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My Lords, I congratulate my noble friend Lord Whitty on securing this debate and I look forward to the maiden speech of my noble friend Lady Osamor. I declare an interest as the chair of the National Housing Federation.
I too want to refer to Shelter. Its social housing commission—my noble friend Lady Lawrence was a commissioner—recently set out graphically the damning consequences of poor provision of social housing, including increased homelessness. This is clearly a crisis and the true cost is staggering. The Government spend billions of pounds a year on housing benefit, much of it going to private landlords. Councils are spending hundreds of millions on housing homeless families. In stark terms, the housing crisis costs lives. Recently a homeless man died just outside this building.
The National Housing Federation and Crisis have shown that, to meet demand, we need to build 340,000 homes a year, but numbers alone will not solve this. The type of tenure is vital to tackling the root of the problem. We need to build 145,000 affordable homes a year and 90,000 must be for social rent. Last year, we built just 42,000 affordable homes. There are no quick fixes. We need a long-term, joined-up plan to build vastly more homes for social rent.
I want to use my three minutes to identify briefly some key issues and ask the Minister some questions. Housing associations will play their part as the largest providers of social homes, and the Government too have made a commitment to build 300,000 homes. How many of them will be genuinely affordable? How much investment has the Treasury calculated will be needed? Each area faces its own unique challenges, which require local solutions. In some places regeneration is needed, not new build. Does the Minister agree that different solutions are required, including investment for regeneration? Partnerships with local authorities are vital. The removal of the housing revenue account cap should empower local authorities and housing associations to work together to tackle the crisis. However, barriers remain. Will the Government reform the Land Compensation Act 1961 so that a fairer proportion of the uplift in land value can be shared with the local community, including for affordable homes? Will the Minister commit to delivering 50% of affordable housing across public sector land?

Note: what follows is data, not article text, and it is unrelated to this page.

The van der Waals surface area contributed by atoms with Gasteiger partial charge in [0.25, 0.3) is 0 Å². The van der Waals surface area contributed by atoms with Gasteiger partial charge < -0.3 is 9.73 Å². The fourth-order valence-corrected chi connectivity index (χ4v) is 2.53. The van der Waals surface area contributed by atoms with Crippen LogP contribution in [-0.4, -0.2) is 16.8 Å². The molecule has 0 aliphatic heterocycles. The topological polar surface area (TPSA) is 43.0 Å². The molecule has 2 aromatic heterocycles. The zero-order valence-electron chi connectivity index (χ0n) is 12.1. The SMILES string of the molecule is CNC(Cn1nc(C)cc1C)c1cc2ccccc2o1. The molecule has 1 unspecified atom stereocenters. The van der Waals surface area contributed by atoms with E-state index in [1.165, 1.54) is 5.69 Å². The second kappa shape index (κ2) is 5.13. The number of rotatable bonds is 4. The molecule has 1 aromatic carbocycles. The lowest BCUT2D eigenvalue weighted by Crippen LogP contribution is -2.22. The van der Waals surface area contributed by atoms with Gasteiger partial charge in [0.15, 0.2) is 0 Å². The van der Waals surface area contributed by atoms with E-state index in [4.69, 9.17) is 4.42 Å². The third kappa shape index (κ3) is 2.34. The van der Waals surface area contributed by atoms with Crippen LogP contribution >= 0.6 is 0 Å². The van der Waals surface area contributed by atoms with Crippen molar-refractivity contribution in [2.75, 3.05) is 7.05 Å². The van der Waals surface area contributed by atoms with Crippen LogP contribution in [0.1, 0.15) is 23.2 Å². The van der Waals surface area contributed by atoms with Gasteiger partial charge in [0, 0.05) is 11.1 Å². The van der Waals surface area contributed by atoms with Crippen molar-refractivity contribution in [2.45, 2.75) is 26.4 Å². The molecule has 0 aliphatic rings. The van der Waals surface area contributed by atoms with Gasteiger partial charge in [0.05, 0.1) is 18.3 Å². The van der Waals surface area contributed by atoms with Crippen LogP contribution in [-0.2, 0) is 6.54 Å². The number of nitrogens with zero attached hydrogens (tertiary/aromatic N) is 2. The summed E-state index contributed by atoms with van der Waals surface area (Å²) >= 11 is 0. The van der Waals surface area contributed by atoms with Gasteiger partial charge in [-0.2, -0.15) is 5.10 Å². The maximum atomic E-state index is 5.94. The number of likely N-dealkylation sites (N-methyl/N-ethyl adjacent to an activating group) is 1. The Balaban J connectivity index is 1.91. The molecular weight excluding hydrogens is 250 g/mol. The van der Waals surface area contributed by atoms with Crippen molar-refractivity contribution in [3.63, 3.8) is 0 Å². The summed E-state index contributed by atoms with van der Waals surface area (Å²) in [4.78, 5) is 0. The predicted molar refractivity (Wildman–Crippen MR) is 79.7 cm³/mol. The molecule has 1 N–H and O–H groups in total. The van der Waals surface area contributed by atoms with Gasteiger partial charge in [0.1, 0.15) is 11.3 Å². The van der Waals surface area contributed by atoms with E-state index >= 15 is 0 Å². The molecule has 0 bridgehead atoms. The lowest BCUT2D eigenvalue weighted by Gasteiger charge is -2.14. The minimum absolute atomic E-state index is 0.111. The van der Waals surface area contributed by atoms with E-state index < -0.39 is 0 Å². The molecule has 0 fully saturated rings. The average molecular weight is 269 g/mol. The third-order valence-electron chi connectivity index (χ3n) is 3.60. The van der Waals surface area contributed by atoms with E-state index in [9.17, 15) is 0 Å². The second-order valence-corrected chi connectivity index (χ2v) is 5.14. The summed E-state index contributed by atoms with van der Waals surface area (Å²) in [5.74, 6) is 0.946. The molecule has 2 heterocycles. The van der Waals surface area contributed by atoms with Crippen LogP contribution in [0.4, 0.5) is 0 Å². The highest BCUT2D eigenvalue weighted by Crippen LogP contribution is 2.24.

The freezing of working-age benefits, the design of universal credit, the spare room subsidy and changes in the way benefits are paid have all made life harder for many tenants. They have certainly contributed to, if not driven, the huge rise in homelessness. I am pleased that the Government have promised to provide impact assessments in their rough sleeping strategy. Can the Minister tell the House what data he and/or DWP have on the impact of benefit changes on homelessness?
The Government have taken positive steps to invest more in social housing, but to provide a sustainable solution they must act on longer term funding for genuinely affordable homes and on access to land. My final question therefore is: will the Minster commit to doing so in the upcoming spending review?